1. A Union Education in Chicago, The Chicago Teachers Union doesn’t want Catholic schools to open for classroom teaching lest they embarrass public schools., By The Wall Street Journal, August 23, 2020, 5:39 PM, Editorial

Catholic schools are reopening for classroom instruction in Chicago—that is, unless the teachers union can get the politicians to shut them down.

The Catholic archdiocese reports that a survey this summer showed an overwhelming majority of Catholic parents—their customers—want their schools to reopen with in-person learning.

But now some Catholic teachers are complaining, and they are being egged on by the Chicago Teachers Union and its allies, especially Arise Chicago. Arise Chicago is a faith-based labor group whose board of directors includes a “political organizer” for the CTU.

The unions fear that they’ll look bad if private schools open successfully while keeping Covid-19 contained. The decent approach should be to wish them success.


2. Pope praises priest who pioneered Argentine form of liberation theology, By Inés San Martín, Crux, August 24, 2020

Last weekend, he sent a note to pay homage to a priest from Argentina who died of cancer Aug. 16. Known as a poet, singer, and a defender of Argentina’s biodiversity, Father Julian Zini penned some of the country’s most famous Mass songs.

Zini was a member of the “Movement of Priests for the Third World,” founded after the Second Vatican Council by a group of priests who had a strong political and social participation. Between 1967 and 1976 the movement worked as an Argentine version of Liberation Theology, with ties to leftwing Peronism but with less affinity for Marxism.

Peronism, named after General Juan Doming Peron, is Argentina’s most important political party, technically called Justicialismo, Though Peron’s philosophy was tied with “doing what needs to be done” at any given time, which leads the party to fluctuate on issues such as taxes and privatization of public services, it’s always been labeled as a force close to the country’s poor and which favors unions.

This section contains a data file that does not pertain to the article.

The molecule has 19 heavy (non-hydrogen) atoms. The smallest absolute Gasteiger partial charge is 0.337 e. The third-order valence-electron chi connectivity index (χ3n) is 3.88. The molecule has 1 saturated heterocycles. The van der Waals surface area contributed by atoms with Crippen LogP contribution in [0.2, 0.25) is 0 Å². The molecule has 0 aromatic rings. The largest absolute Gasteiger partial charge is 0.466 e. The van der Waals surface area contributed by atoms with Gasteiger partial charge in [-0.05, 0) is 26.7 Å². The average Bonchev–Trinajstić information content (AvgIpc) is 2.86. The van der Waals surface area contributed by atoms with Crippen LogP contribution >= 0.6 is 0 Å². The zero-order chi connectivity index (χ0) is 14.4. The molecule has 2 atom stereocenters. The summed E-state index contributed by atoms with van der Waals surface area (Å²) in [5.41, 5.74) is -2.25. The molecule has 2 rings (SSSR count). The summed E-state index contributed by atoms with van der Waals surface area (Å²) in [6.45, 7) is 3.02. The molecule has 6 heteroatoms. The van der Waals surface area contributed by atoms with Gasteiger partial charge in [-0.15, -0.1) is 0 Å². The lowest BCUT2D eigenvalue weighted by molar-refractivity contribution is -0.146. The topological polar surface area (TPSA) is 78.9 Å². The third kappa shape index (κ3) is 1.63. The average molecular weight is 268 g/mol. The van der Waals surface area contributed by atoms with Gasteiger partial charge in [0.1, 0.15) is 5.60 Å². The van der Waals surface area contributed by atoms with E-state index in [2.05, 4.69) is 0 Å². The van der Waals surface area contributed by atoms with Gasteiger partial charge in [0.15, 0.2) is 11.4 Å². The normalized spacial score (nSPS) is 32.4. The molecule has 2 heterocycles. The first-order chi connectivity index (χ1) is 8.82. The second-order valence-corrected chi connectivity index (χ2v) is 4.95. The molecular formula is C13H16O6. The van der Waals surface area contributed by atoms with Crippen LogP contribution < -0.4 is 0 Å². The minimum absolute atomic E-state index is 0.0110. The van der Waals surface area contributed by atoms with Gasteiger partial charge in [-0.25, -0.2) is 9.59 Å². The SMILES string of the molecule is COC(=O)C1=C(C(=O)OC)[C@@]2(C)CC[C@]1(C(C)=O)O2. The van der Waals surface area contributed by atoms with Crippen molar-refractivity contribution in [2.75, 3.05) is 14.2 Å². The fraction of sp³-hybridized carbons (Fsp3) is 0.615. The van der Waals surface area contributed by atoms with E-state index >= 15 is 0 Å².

Even though there were no bishops involved in the movement of Priest for the Third World, their founding document is based in the declaration of Medellin from the Conference of Catholic Bishops from Latin America and the Caribbean (CELAM) and Vatican II, and tied poverty in the Third World to exploitation by multinational firms of industrialized countries. The first meeting of the movement took place in 1968, with the explicit support of several bishops, including Enrique Angelelli, today a candidate for sainthood declared a martyr by Pope Francis.


3. Pius X a reminder that Vatican reform isn’t a political animal, By John L. Allen Jr., Crux, August 23, 2020, Opinion

Two days ago, the Church marked the liturgical feast of St. Pius X, who reigned from 1903 to his death on August 20, 1914, and who was canonized in 1954. To mark the occasion, Vatican news carried a laudatory interview with an Italian historian styling Pius X as a “Pope-Reformer of the Church.”

Yet there’s also a grand irony in the Vatican’s praise for Pius X, because there’s obvious dissonance between his papacy and that of the current occupant of the Throne of Peter, Pope Francis.

Pius X was the great anti-modernist pope, the one who directed the Holy Office to issue Lamentabili sane exitu, condemning 65 specific alleged modernist errors, which was followed by his encyclical Pascendi Dominici gregis.

All that seems worlds away from Francis’s approach. Francis routinely encourages dialogue and friendship with the sciences, and nothing appears to irritate him more than “pharisaical,” “rigid” and “legalistic” forms of religion.

So, why would Pope Francis’s Vatican go out of its way to praise the anti-modernist pope?

To begin with, Friday’s writeup never even mentioned Lamentabili or the oath, and alluded to Pascendi only in passing.

That emphasis is part of a broad revision of Pius’s reputation in recent years, styling him not a policeman but a great reformer.

Those similarities between Pius X and Francis, despite the obvious political and theological gap, may suggest an important lesson.

Even with the hyper-politicization of nearly everything in the early 21st century, there still is a surprisingly large swath of matters that don’t break left v. right. Efforts to rationalize the administrative structures of the Vatican, for example – to break cycles of corruption, to improve efficiency and to make better use of limited resources – don’t really have much to do with ideology.

In other words, Vatican reform ought to be something both sides in the wars of culture within the Church can support, and even Francis’s fiercest critics should take some satisfaction in seeing him try to resurrect Pius X’s legacy in that regard.